By Lisbeth Calandrino
You all know what doesn’t sell a house, a dirty ‘1950’s shag.’ By the way, luxury shag is back, is used in very upscale design and is still 41% of industry sales.
Let’s face it; flooring is expensive, and if it has to be replaced, can break the buyer’s after sale budget. With many new products, it behooves the real estate salesperson to be up on the new choices and their costs. Like other industries, technology and upgrades in manufacturing have added new products and changed some of the old favorites. In the last ten years, a new carpet has been produced which is virtually stain proof to household stains. Unless flooring is your industry, it’s doubtful you are aware of these changes.
Today’s homebuyer expects more, and many items that were considered luxury options a few decades ago are now considered essential to a home’s salability. Upgraded appliances, hard-surface flooring, and professional landscaping are just a few examples of how home-buying trends have shifted, and how homes without these features are at a sales disadvantage.
Let me tell you about a conversation I had last week with a REALTOR®. She was telling me that she was standing at the top of the staircase with a potential homebuyer looking at the floor downstairs:
“What a beautiful wood floor, she said to the client. As they descended the staircase, she looks in horror at the floor. “Not only wasn’t it wood, she said, it was linoleum!” I felt bad for the agent.
Unfortunately, the realtor didn’t have enough expertise to help her client see the positive aspects of the flooring. By the way, the word ‘linoleum’ has all but disappeared from our vocabulary. It’s likely the product was an upscale luxury vinyl which may have been used for a variety of reasons. It’s easier to clean and can be installed below grade. Instead of a liability, it may have been an asset.
Why don’t we know much about flooring? You’ll probably buy more cars than you will floors—that’s why. With a change every 7 to 10 years, you’re likely to be hit with ‘sticker shock’ when you go shopping for flooring. I believe you should have this information for both, you and your potential clients.
If you haven’t noticed, flooring has radically changed and technology has turned many consumer buying habits away from traditional flooring. There’s luxury vinyl that looks like wood and is being used in upscale boutique hotels and throughout luxury homes. Because of luxury vinyl’s heritage, there’s a tendency to think ‘cheap.’ Don’t get your hopes up; technology has come to this industry in a big way with the ability of these products to replicate wood, tile, and stone. Porcelain tile can imitate wood and stone and is being manufactured in 1-meter by 3-meter sheets that are replacing stone on the exterior of buildings.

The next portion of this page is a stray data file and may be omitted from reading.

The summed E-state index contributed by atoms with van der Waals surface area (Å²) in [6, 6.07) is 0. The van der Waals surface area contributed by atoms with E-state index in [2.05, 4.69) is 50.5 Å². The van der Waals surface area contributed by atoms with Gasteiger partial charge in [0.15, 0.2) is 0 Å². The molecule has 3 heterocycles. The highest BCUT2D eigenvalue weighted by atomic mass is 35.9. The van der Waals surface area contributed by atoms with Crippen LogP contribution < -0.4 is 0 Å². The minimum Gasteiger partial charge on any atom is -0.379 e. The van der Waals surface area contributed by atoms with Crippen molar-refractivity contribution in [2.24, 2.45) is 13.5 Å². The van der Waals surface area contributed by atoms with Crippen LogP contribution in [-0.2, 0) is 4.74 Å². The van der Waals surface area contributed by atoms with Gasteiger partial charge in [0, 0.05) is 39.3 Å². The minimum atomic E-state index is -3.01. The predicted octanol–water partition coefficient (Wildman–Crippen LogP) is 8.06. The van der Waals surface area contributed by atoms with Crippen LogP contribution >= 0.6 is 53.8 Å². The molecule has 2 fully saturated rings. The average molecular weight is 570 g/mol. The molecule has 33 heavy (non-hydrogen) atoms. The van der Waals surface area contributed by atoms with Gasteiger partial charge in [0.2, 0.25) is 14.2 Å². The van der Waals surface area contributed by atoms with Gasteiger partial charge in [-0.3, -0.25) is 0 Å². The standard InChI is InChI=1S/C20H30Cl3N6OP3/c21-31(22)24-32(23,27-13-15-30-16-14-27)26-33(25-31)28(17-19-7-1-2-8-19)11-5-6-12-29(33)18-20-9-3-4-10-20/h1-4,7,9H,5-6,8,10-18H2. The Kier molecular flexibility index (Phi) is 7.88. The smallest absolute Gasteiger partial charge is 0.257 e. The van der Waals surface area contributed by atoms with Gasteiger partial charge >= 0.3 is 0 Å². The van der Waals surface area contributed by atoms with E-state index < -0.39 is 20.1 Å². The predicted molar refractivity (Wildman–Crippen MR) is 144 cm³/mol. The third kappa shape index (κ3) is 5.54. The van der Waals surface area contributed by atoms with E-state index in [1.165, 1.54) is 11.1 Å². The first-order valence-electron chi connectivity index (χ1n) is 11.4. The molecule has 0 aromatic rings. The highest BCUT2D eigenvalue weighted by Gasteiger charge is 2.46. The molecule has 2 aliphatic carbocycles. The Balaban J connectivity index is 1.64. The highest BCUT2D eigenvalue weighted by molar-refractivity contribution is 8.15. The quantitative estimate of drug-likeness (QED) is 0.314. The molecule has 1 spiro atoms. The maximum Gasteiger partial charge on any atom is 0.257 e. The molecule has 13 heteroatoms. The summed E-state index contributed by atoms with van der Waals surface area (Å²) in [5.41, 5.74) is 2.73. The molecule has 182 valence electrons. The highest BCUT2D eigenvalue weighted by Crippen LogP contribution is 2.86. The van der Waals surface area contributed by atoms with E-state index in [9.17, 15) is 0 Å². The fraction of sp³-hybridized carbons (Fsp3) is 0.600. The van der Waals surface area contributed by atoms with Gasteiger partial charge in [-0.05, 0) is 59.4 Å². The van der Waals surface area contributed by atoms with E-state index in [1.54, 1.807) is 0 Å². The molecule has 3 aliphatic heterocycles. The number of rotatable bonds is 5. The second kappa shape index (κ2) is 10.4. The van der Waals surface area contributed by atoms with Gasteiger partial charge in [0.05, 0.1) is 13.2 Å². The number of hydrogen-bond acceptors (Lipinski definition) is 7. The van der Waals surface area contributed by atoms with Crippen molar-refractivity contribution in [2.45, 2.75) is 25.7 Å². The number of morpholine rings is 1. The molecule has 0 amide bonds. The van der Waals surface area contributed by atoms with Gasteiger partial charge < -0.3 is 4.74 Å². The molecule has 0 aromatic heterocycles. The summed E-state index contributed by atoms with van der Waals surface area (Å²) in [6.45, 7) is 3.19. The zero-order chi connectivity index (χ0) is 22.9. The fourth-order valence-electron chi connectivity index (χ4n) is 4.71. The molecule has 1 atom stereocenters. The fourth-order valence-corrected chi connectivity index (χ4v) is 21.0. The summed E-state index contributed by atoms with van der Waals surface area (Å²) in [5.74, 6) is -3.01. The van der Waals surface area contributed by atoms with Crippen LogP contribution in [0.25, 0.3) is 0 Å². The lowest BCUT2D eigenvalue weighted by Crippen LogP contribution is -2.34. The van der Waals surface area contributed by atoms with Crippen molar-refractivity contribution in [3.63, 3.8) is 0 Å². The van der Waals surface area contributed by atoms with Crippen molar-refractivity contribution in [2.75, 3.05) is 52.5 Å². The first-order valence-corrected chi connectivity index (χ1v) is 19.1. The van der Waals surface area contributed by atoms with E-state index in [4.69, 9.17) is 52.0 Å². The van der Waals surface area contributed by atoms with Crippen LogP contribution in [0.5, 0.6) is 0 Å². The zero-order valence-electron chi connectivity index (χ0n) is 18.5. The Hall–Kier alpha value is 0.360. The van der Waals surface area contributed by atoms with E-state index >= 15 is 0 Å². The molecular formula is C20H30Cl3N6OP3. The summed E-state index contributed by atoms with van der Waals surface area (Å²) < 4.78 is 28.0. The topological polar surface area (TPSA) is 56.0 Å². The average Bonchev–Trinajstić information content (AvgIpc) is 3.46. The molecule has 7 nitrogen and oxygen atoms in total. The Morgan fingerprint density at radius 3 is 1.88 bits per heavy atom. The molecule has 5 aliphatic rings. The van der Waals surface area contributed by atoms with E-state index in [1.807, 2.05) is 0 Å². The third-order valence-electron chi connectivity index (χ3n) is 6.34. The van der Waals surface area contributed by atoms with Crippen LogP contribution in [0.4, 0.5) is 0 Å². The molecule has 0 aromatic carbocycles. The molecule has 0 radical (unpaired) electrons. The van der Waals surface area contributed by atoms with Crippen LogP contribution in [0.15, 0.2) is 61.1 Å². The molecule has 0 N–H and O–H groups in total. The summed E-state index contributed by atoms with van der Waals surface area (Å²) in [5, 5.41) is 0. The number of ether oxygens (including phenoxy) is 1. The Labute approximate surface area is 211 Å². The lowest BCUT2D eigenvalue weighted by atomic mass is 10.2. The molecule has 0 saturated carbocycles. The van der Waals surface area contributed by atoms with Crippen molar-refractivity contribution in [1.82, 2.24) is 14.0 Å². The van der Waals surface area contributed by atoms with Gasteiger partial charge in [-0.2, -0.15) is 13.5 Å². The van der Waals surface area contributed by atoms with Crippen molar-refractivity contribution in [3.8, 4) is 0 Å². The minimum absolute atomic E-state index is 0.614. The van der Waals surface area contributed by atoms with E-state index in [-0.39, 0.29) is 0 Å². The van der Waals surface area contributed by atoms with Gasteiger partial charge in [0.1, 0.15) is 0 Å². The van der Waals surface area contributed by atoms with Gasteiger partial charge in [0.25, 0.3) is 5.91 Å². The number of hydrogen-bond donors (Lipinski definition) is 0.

Wood is still wood and is now available in hundreds of species and is preferred by many home buyers. A study of home buyer preferences by USA Today using data from the National Association of Realtors found that 54% of home buyers were willing to pay more for a home with hardwood flooring. A majority of real estate agents surveyed by the National Wood Flooring Association said houses with hardwood flooring are easier to sell and sell faster. This indicates the value of hardwood floors as well because homes that sell quicker tend to sell closer to their asking price. Homes that sell faster result in more profits for their sellers, and if wood floors are able to help sell the home quicker, they add to the overall value of the home.
When we talk about wood flooring, most people immediately think of solid wood flooring. These days engineered wood, which is a laminated system, is as exquisite as solid wood. Many people get this confused with laminate flooring, which is manufactured essentially the same way but is not made of wood. Engineered wood, when installed, looks no different than solid wood. In terms of price, it may be just as expensive as solid wood if not more. It’s often hard to get homeowners to understand why this is; in this case, you are paying for technology and the type of wood used. Solid wood cannot be used below grade because of moisture issues; engineered wood, on the other hand, can be installed below grade and in other areas where solid wood would be a problem such as adjacent to a lake. When engineered flooring is installed, it looks no different than solid. It can be refinished like solid wood—but why would you do that? The only reason to refinish a wood floor is to change the color; everything else can be accomplished by a process called ‘screen and recoat.’ The cost to the homeowner is a lot less work and less money.
Lisbeth Calandrino is considered a floorcovering expert and has recently been recognized by Floor Covering News as one of The Top Ten People Making a Difference in the Flooring Industry. For the past twenty years, she has produced floor training classes for major manufacturers and retailers including Mohawk Industries and The Home Depot. As a certified independent flooring inspector, she is technically savvy on maintenance, warranties and flooring problems. Lisbeth is currently Associate Publisher of Fabulous Floors Magazine and author of “Red Hot Customer Service.” For more about Lisbeth, go to her web page, lisbethcalandrino.com.